What do we mean by oral health?
When medical professionals such as dentists refer to “oral health,” what they are really talking about is the condition of one’s teeth, gums, and mouth– otherwise known as the oral cavity. Unlike other internal systems in the body, the oral cavity requires regular active, rather than passive, care and maintenance. For example, organs like the liver or kidneys are primarily self-regulating, whereas the teeth and gums are less so.
Because of this, maintaining a healthy oral cavity is directly tied to good oral hygiene, which, according to the National Institute of Dental and Craniofacial Research, can drastically increase the likelihood that your teeth last a lifetime. Of course, hygienic practices are not the be-all and end-all of oral health–there are many other important aspects of maintaining good oral health, which we will discuss further along in this article.
Why is oral health important?
The next question you may be asking yourself is, “Why is oral health so important?” Many people fail to recognize that oral health is not only about keeping a pleasant smile. In fact, oral health is important for many reasons, listed below.
- Prevents gum disease
Gum disease, also known as gingivitis and periodontitis, is an unfavorable condition where the gums become inflamed while periodontitis is something beyond this when the food remnants and bacterial colonies occupying the periodontal pocket acquire some Ca++ from saliva rendering them more rigid forming what is known as Calculus. Dr. Guneet Alag elaborates, “This Calculus is pretty dangerous since it can’t be removed by regular home hygiene practice. It exerts pressure over the supporting bone leading to bone resorption, tooth mobility, and in the most severe case, tooth loss.”
- Reduces and prevents cavities (dental caries)
Like gum disease, cavities can vary in degree of severity. In some cases, minor cavities (incipient caries) can be resolved without the intervention of a dentist through good dental hygiene practices and the use of fluoride. However, most cavities, if left untreated, will lead to further tooth decay, Pulpal involvement and may be periapical abscess if left untreated for a long time. Most cavities do require the attention of a dentist, who will remove the cavity and insert a filling into the tooth to keep the tooth as strong as possible after it has decayed.
- Reduces risk of developing oral cancer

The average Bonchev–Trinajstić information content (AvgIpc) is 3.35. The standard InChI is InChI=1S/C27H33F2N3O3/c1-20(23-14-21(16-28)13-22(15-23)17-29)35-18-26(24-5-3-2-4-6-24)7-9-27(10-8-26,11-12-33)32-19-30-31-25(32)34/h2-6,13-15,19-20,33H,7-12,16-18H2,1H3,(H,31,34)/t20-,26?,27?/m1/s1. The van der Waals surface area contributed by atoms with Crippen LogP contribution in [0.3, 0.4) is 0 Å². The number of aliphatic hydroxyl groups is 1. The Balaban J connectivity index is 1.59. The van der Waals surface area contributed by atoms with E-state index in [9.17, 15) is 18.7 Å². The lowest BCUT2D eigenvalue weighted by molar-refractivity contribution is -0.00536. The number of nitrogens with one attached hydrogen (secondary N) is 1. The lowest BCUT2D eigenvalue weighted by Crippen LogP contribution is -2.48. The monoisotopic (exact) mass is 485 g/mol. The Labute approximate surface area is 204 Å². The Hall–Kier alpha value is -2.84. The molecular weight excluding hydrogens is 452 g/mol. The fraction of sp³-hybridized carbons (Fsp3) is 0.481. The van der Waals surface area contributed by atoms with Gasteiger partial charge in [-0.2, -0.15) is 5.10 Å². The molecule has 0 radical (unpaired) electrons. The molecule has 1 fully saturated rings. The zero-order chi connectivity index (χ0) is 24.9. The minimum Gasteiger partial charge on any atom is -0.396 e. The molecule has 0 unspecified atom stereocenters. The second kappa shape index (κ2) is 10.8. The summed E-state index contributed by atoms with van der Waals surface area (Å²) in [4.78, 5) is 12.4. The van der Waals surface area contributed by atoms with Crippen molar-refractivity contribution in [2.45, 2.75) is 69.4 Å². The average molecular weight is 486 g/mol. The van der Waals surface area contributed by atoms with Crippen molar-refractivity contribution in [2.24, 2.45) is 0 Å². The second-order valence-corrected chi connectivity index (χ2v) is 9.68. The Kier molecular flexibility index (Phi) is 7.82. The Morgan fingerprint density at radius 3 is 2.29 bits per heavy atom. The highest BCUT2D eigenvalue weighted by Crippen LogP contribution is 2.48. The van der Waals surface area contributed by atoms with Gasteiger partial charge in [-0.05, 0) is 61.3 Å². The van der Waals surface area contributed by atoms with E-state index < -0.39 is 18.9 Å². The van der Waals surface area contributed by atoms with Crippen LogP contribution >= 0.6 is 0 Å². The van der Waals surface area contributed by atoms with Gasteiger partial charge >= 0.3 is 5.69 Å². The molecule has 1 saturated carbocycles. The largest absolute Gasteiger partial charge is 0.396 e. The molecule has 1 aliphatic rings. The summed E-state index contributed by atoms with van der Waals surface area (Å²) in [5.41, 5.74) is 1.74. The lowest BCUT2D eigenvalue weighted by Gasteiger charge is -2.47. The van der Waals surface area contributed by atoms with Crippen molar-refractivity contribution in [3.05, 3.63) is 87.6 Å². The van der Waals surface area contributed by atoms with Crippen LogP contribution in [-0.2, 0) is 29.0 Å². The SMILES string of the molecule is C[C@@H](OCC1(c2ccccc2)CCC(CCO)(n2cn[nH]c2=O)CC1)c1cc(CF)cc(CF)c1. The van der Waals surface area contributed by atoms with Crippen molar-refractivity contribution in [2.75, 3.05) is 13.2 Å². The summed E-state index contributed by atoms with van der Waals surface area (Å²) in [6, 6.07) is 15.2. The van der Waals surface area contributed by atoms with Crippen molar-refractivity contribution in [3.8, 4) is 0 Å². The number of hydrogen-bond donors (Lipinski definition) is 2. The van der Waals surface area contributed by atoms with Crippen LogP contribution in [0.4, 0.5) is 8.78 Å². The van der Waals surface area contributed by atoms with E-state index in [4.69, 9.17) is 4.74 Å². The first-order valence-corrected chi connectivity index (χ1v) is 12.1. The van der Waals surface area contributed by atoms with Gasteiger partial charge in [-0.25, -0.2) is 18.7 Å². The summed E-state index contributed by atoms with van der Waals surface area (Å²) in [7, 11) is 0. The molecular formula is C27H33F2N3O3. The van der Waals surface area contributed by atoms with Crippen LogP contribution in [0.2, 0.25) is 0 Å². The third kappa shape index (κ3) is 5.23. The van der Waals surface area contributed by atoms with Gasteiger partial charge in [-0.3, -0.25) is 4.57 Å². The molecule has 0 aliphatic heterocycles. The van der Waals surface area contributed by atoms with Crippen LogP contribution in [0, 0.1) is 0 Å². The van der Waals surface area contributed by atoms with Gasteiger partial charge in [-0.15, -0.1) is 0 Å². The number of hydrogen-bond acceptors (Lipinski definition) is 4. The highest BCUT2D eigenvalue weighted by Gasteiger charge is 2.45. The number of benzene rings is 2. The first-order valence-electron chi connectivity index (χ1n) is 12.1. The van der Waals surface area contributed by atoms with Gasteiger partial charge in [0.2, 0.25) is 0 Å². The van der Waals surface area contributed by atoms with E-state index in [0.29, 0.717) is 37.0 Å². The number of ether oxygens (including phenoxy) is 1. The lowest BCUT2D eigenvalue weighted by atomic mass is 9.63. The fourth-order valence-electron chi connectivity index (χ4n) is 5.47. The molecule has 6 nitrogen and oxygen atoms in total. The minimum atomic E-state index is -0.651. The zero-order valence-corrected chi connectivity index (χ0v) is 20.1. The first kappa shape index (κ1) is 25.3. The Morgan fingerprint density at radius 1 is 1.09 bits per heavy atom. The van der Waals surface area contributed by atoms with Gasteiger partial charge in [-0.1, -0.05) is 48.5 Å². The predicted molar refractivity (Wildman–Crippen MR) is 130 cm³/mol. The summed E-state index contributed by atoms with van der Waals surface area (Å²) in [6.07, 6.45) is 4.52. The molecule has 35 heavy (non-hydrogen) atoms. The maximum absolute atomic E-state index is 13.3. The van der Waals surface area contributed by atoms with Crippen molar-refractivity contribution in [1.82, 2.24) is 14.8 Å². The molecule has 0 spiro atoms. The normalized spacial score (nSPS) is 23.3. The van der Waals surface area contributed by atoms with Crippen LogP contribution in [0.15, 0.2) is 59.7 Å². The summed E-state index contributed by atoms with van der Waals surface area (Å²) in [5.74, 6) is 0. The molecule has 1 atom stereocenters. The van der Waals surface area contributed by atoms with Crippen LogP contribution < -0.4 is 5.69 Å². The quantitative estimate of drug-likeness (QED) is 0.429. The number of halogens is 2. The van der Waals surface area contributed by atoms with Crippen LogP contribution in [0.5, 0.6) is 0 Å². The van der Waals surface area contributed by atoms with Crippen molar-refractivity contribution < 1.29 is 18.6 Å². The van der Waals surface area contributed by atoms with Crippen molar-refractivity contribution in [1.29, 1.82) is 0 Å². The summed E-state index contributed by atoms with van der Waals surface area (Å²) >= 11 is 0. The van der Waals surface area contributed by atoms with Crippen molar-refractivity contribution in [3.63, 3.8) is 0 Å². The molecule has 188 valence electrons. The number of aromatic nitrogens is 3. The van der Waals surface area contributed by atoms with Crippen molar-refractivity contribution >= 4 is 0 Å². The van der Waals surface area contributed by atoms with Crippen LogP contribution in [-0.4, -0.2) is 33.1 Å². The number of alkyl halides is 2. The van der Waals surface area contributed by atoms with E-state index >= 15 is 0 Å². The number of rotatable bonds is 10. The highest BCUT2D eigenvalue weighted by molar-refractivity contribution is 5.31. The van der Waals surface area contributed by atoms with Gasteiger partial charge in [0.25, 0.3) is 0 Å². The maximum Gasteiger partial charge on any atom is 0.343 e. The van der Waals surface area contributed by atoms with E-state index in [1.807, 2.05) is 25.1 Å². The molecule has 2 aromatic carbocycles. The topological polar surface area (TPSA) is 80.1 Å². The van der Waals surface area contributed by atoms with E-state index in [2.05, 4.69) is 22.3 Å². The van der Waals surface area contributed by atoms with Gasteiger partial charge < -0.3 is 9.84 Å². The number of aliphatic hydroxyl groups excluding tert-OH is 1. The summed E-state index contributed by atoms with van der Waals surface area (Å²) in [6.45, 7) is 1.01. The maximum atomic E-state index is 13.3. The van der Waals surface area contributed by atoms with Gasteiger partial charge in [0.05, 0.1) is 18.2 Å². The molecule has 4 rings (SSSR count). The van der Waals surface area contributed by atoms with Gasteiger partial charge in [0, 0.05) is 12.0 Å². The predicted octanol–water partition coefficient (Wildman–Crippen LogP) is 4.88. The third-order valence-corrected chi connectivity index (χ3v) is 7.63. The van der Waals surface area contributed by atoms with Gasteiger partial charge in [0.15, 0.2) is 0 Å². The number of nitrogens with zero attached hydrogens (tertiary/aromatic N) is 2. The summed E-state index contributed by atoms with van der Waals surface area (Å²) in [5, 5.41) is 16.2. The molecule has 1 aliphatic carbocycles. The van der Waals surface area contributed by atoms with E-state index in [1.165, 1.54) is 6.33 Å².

Oral cancer has been linked to poor dental health. According to a study done by the National Institute of Health in 2019, oral cancer and oral health are linked because “[poor oral hygiene] aids the carcinogenic potential of other known carcinogens, like tobacco and alcohol.”
- Can reduce effects of chronic diseases linked to oral health issues
Recent evidence proved that poor oral health can exaggerate pre-existing chronic diseases such as diabetes, heart disease, other cancers, osteoporosis, auto-immune diseases, and eating disorders. The relationship between oral health and chronic disease is unique to the chronic disease in question and is worth looking into further if you currently struggle with any of the above mentioned diseases or have an increased risk of developing them in the future.
Now that we have established the importance of oral health, here are some tips and practices to keep your teeth and gums healthy:
- Regular hygienic practices
Perhaps the most obvious on this list is to adhere to regular hygienic practices as set forth by medical professionals. This includes brushing your teeth twice a day with a toothpaste that contains fluoride, as well as flossing your teeth once a day, before bedtime. You can also use fluoride-containing mouthwashes that will help kill harmful bacteria in the mouth.
- Healthy foods and essential nutrients
Like any other system in the human body, health is at least partially achieved from the inside out. Eating nutrient-rich foods– especially foods rich in calcium, which keeps our bones strong– is essential for oral health. This is particularly important for pregnant women and in childhood.
- Avoid processed foods and excess sugars
Further, excess consumption of processed foods or sugary foods and drinks such as soda and candy can significantly increase the chances of developing cavities, as the bacteria responsible for causing caries break down sugar in the mouth and produce acids that erode the enamel (the protective outer layer of the tooth) and lead to tooth decay.
- Avoid smoking and excess alcohol consumption
Smoking enhances food remnant accumulation on the teeth and gums, (commonly referred to as “plaque”) and also increases the chance of developing gum disease, as it reduces blood flow to the oral cavity, which is essential to fight off harmful bacteria. Alcohol can lead to tooth decay, cavities, and gum disease, as it is known to dry out the mouth and lower the amount of saliva in the mouth, which is very important for oral health.
- Regular dental appointments
Even if you are very attentive to and careful with your teeth and gums in all of the above-listed ways, regular dental appointments are still very important for maintaining overall oral health. Even the best among us cannot clean inaccessible areas between the teeth. Dental cleanings will help with this. Further, dental visits every six months will help detect and stop any potential oral problems in their tracks and ensure that you receive the treatment necessary for overcoming these issues.
It is also important to know the signs of unhealthy teeth and gums. Here is a list for your reference:
- Chronic bad breath
- Bleeding gums
- Loose teeth
- Tooth decay
- Oral sores and blisters
- Swollen and tender gums
If you notice any of the above, it is best to seek dental care immediately in order to effectively treat the cause of the problem.